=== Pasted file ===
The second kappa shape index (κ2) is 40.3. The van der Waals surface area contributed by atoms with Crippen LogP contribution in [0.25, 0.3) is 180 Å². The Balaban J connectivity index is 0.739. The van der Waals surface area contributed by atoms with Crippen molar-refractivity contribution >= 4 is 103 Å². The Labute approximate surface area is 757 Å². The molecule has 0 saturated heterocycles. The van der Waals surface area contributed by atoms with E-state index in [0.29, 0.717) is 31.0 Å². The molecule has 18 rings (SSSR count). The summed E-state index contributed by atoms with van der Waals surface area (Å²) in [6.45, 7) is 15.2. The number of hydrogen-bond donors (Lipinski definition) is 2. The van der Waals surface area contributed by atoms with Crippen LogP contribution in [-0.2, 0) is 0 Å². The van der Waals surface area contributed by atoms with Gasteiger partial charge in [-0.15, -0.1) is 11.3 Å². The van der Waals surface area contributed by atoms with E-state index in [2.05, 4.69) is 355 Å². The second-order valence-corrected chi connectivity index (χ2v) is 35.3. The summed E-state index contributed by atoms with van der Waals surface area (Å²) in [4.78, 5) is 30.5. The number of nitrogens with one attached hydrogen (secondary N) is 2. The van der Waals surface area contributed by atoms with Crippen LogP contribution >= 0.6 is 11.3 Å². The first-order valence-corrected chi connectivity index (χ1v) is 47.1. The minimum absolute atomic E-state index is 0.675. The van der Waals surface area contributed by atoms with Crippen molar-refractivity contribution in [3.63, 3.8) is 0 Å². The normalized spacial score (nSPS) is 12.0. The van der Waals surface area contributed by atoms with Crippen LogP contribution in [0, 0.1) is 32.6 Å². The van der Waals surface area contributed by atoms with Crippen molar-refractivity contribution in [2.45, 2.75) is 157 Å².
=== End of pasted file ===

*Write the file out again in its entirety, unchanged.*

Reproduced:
The second kappa shape index (κ2) is 40.3. The van der Waals surface area contributed by atoms with Crippen LogP contribution in [0.25, 0.3) is 180 Å². The Balaban J connectivity index is 0.739. The van der Waals surface area contributed by atoms with Crippen molar-refractivity contribution >= 4 is 103 Å². The Labute approximate surface area is 757 Å². The molecule has 0 saturated heterocycles. The van der Waals surface area contributed by atoms with E-state index in [0.29, 0.717) is 31.0 Å². The molecule has 18 rings (SSSR count). The summed E-state index contributed by atoms with van der Waals surface area (Å²) in [6.45, 7) is 15.2. The number of hydrogen-bond donors (Lipinski definition) is 2. The van der Waals surface area contributed by atoms with Crippen LogP contribution in [-0.2, 0) is 0 Å². The van der Waals surface area contributed by atoms with Gasteiger partial charge in [-0.15, -0.1) is 11.3 Å². The van der Waals surface area contributed by atoms with E-state index in [2.05, 4.69) is 355 Å². The second-order valence-corrected chi connectivity index (χ2v) is 35.3. The summed E-state index contributed by atoms with van der Waals surface area (Å²) in [4.78, 5) is 30.5. The number of nitrogens with one attached hydrogen (secondary N) is 2. The van der Waals surface area contributed by atoms with Crippen LogP contribution >= 0.6 is 11.3 Å². The first-order valence-corrected chi connectivity index (χ1v) is 47.1. The minimum absolute atomic E-state index is 0.675. The van der Waals surface area contributed by atoms with Crippen molar-refractivity contribution in [3.63, 3.8) is 0 Å². The normalized spacial score (nSPS) is 12.0. The van der Waals surface area contributed by atoms with Crippen LogP contribution in [0, 0.1) is 32.6 Å². The van der Waals surface area contributed by atoms with Crippen molar-refractivity contribution in [2.45, 2.75) is 157 Å².